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Here are some takeaways from Connecticut’s midterm election

Election 2022
Tyler Russell
/
Connecticut Public
At the Armory in Torrington, lines grew as a tabulator ceased functioning for a short time on Nov. 8, 2022. Polling place moderator Garrett Waldron speculated that it was a mechanical failure. A second tabulator was immediately brought in and set up. "It was no different from 5:45 when I do it in the morning, just a different time of day for me," Waldron said.

Most of the votes from Tuesday’s election have been counted, and experts and analysts are getting a better sense of what happened and why and what it means for Connecticut. Here are some takeaways:

Did voters link Bob Stefanowski with Leora Levy?

Tuesday’s election was a rematch between Democratic Gov. Ned Lamont and Republican challenger Bob Stefanowski. They faced each other in 2018, when Stefanowski lost by 3 percentage points.

This week, Stefanowski lost by 12 points.

Also on the ballot statewide this year: Republican Leora Levy, who was backed by former President Donald Trump.

Stefanowski and Levy had differing viewpoints on a range of issues, but they lost Tuesday’s election by similar margins against their Democratic opponents. Levy lost by 14 points to Democratic U.S Sen. Richard Blumenthal.

Stefanowski tried to be a different candidate from Levy, taking moderate positions on abortion rights and gun control, said CT Insider’s Julia Bergman.

“Based on voter’s reactions, it looks like a lot of voters viewed him and Leora Levy as the same candidate, or maybe they just saw the ‘R’ next to their names and voted against that,” Bergman told Connecticut Public Radio’s “Where We Live.”

Political experts say Trump’s endorsement of Levy may have deterred some voters from choosing her.

Democrats shouldn’t get too comfortable.

Democrats won statewide offices and retained large majorities in the General Assembly. But one political analyst says some of those state legislative races were close, and Democrats may not have the lead they think they do.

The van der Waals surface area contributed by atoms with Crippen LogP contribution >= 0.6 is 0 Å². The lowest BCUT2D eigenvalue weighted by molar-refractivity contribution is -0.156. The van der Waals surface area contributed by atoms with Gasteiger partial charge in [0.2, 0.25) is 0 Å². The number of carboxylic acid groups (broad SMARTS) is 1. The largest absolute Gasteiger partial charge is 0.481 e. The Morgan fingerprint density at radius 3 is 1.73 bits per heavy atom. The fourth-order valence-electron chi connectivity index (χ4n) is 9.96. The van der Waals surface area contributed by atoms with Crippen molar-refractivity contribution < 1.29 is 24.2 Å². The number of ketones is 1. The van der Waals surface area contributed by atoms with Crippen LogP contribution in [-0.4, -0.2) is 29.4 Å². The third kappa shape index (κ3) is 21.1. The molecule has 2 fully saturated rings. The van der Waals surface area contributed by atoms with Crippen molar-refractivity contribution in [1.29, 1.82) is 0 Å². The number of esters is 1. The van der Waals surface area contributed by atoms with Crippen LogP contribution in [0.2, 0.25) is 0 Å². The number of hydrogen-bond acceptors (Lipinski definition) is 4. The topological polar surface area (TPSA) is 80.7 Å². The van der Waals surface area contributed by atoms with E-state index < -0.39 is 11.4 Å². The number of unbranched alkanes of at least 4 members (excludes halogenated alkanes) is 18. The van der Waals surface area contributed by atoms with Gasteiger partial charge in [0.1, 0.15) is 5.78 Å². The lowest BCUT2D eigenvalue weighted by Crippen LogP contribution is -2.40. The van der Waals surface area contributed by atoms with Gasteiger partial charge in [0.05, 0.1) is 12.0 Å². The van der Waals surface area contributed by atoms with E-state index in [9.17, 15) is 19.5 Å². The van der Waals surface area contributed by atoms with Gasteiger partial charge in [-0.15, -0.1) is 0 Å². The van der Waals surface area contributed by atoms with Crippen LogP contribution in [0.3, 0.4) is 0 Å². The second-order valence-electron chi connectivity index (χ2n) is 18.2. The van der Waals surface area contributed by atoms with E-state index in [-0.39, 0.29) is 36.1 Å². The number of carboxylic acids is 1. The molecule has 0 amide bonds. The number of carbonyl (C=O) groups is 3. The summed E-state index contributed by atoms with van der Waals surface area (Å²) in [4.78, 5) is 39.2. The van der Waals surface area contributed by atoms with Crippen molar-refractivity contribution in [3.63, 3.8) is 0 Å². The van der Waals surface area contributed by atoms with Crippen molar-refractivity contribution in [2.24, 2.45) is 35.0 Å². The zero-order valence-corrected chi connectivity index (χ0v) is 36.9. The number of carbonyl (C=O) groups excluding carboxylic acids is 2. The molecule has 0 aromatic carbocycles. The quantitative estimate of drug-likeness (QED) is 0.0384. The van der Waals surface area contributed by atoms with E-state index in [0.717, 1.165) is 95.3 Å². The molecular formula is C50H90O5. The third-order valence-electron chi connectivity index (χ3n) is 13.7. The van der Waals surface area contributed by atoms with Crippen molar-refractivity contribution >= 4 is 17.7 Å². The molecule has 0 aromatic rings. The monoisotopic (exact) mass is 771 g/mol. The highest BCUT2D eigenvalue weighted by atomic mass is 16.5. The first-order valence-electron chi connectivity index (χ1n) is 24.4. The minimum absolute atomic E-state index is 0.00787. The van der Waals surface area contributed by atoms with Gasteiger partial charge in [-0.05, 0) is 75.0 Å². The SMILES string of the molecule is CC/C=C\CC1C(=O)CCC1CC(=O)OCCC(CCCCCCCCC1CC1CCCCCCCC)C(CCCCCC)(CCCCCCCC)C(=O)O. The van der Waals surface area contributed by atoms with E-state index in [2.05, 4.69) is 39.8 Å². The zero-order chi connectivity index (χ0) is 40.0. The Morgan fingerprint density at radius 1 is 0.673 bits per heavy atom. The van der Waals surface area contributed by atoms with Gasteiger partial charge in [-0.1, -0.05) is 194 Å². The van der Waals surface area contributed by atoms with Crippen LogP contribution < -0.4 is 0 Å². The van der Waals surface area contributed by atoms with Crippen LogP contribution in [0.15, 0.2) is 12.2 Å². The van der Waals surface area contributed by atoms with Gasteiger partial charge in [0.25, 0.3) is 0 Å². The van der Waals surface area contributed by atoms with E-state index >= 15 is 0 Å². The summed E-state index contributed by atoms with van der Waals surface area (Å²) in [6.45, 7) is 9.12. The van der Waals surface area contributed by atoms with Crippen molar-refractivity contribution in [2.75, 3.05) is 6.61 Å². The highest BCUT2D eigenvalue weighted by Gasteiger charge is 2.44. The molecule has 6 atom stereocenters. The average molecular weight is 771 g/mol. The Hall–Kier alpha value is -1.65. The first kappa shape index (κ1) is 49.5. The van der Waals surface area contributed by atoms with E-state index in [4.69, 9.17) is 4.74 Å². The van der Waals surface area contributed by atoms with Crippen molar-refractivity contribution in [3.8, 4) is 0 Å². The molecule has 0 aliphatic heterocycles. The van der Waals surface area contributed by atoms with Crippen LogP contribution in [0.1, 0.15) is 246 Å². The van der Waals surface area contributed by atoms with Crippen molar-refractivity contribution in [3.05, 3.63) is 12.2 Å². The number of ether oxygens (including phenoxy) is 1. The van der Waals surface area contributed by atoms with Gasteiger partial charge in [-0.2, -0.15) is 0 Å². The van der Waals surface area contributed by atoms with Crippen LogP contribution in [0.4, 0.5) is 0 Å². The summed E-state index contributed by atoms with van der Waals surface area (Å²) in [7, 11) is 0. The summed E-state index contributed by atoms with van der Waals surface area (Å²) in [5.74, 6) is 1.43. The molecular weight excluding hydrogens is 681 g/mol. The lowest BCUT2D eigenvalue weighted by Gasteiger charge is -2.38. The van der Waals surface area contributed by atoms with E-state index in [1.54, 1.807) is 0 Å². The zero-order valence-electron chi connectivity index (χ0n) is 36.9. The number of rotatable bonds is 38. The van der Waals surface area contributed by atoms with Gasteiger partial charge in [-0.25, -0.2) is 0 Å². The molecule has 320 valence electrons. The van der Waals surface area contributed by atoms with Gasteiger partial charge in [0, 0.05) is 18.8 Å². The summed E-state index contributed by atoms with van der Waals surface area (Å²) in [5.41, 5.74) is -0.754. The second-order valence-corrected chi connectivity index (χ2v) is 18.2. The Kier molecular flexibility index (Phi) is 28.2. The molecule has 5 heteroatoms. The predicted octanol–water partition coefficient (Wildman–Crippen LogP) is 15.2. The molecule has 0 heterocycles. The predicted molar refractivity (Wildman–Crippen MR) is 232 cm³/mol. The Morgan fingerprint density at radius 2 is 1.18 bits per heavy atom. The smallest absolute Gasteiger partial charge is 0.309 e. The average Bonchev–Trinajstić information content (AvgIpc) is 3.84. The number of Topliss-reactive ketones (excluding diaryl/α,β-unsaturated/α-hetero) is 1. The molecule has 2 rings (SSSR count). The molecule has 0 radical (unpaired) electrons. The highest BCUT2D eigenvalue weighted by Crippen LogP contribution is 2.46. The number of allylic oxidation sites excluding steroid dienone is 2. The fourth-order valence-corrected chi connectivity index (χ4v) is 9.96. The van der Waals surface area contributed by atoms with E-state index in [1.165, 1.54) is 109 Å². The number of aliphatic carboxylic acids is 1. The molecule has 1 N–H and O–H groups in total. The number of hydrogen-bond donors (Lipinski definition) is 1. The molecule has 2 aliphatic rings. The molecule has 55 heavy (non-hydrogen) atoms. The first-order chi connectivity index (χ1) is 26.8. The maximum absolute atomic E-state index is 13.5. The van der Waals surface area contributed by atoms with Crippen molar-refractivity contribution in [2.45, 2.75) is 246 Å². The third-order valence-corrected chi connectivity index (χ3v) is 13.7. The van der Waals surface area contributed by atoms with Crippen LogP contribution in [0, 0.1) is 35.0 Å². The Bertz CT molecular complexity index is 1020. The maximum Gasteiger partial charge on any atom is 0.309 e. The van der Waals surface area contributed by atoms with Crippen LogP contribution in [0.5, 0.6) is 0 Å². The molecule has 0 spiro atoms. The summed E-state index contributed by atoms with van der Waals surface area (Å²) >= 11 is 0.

Wesleyan University’s Steven Moore said state Democratic candidates pulled ahead despite inflation and President Joe Biden’s low approval rating. He said that’s because voters felt democracy was at stake and had a sense of urgency as they cast their ballots.

“I think you saw a lot of people who were kind of not particularly enthusiastic about the current performance of the Democrats but were enthusiastic about protecting democracy from parts of the Republican Party that very much embraced this election denialism, all that rhetoric essentially,” he said.

This was top of Carol Walter’s mind on Election Day.

“This is probably the most important election of our lives,” said Walter, 74, of East Hartford. “If the Republicans win in a lot of states, especially for state offices, easily Trump could be our next president. It’s frightening. Very frightening.”

Voters approve early in-person voting

Connecticut voters approved a ballot measure that allows the state to pursue early in-person voting. But the matter faces a court challenge from a New Britain resident who says the constitutional amendment is unlawful.

Early voting is good for democracy, said Diana Evans, a board member at Common Cause Connecticut.

“Let’s remember that 46 other states already have early voting,” she said. “It has withstood any constitutional challenges, and we believe it will withstand this challenge. We don’t think this challenge has any merit.”

Now that the ballot measure has been approved, the General Assembly can consider legislation that would create an in-person early voting system. Connecticut is one of just four states in the U.S. that does not allow early in-person voting.

Mario Dobles, 69, of Norwalk, supported early voting. He emigrated from Costa Rica, which holds elections on Sundays.

He noted that people in other countries have dedicated time for voting.

“And so you know, early voting makes it more easy and more convenient for people to do what they’re supposed to be doing in the first place,” Dobles said. “Too many people don’t vote and that’s not good for us. And we complain about it.”

Connecticut Public's Camila Vallejo and Eric Aasen contributed to this report.

Sujata Srinivasan is a Senior Producer for 'Where We Live,' the flagship news-based, call-in talk show from Connecticut Public Radio, featuring deep dives at the intersection of data-driven narrative and investigative long-form journalism. She's also an editor for the Connecticut Public newsroom.
Emily Caminiti is working with the Connecticut Public newsroom in fall 2022.

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